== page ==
Perhaps we should focus more of our time and attention on the people on whom the medals hang rather than the image on the prestigious medals themselves. I’m so grateful for Olympic medal winners such as Caeleb Dressel (attends Campus Church of Christ, Gainesville, FL) who chose not to honor and thank goddess Nike for his wins and abilities, but chose to honor God for the opportunity to represent Him to the world. Consider how much more merciful our God is than that of Nike, as evidenced in this prayer, recited by 2016 Rio Olympian Sarah Scherer whenever she gets nervous.
"Our Father in heaven,
hallowed be your name.
Your kingdom come,
your will be done,
on earth as it is in heaven.
Give us this day our daily bread,
and forgive us our debts,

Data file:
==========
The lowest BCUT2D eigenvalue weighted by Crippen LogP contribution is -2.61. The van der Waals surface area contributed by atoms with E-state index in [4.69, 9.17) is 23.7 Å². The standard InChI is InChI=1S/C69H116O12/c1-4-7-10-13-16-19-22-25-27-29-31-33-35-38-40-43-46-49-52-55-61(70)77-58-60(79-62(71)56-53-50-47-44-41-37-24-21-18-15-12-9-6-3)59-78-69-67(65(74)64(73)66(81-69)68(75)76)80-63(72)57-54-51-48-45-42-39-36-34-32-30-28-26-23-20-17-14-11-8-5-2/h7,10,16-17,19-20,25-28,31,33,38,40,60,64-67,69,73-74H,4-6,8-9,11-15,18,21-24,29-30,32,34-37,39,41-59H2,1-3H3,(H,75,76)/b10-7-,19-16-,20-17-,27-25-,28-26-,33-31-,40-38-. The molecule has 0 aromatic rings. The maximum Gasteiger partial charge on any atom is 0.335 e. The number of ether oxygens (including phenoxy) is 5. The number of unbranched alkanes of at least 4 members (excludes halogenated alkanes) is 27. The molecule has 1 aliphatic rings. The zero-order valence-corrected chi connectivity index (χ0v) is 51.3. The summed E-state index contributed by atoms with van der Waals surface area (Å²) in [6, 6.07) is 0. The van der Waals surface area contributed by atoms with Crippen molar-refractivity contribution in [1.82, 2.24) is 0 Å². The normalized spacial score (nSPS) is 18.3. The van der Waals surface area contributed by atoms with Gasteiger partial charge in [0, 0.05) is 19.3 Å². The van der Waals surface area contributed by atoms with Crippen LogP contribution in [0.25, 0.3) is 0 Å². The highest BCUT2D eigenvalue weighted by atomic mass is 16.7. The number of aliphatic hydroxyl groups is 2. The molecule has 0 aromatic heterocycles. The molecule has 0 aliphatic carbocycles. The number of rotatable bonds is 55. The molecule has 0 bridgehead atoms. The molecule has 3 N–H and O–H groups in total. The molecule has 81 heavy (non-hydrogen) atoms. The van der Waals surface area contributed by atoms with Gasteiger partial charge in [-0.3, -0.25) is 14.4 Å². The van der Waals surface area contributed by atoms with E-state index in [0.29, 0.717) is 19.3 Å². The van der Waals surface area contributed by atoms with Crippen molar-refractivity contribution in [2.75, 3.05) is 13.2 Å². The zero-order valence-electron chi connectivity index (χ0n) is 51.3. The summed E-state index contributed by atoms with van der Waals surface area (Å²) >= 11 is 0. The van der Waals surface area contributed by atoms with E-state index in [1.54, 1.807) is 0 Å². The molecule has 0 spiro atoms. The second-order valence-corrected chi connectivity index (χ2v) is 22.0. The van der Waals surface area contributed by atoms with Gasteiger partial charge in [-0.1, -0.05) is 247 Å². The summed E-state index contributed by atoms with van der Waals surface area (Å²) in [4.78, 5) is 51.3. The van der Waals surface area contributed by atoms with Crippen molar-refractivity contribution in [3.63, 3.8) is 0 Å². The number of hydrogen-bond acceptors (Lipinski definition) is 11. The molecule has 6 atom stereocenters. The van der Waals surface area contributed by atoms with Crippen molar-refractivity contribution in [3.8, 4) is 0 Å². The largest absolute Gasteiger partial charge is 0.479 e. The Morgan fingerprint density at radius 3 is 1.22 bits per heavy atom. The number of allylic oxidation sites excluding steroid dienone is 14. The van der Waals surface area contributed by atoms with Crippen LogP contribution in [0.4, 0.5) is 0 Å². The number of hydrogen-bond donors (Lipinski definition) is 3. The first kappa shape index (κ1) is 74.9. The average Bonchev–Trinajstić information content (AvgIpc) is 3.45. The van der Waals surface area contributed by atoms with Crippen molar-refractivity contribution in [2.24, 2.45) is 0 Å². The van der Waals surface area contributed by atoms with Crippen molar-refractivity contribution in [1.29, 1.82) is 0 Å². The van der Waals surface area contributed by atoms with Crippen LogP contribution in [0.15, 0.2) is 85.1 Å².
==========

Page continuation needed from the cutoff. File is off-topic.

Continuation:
as we also have forgiven our debtors.
And lead us not into temptation,
but deliver us from evil." - Matthew 6:9-13 ESV
The symbol on the prestigious medals may not be anything we want to model our lives after, but some of the people are worthwhile examples of faithful and compassionate victors on the world’s greatest sporting stage. May we give the God of victory and compassion all the honor & praise for the triumphs of the athletes and for our triumphs as well.
To follow more believers in Tokyo, consider reading in The Gospel Coalition’s about Sydney McLaughlin, Kyle Snyder, Helen Maroulis, Micah Christenson, Michael Andrew, and Melissa Gonzalez. https://www.thegospelcoalition.org/article/christian-athletes-tokyo-olympics/
Tuesday, July 6, 2021
by: Topher Wiles
How many of you were like us? I thought that we would tie the proverbial knot, carry Ashley over the threshold, and as the fair tales say, “live happily ever after?” We dated for two years, were engaged for one, and had a beautiful wedding. Now after 17 years of marital ups and downs, we discovered that a good marriage is so much more than a loving feeling, a lavish ceremony, and having a lot in common. I wish we had gone through some sort of organized premarital counseling.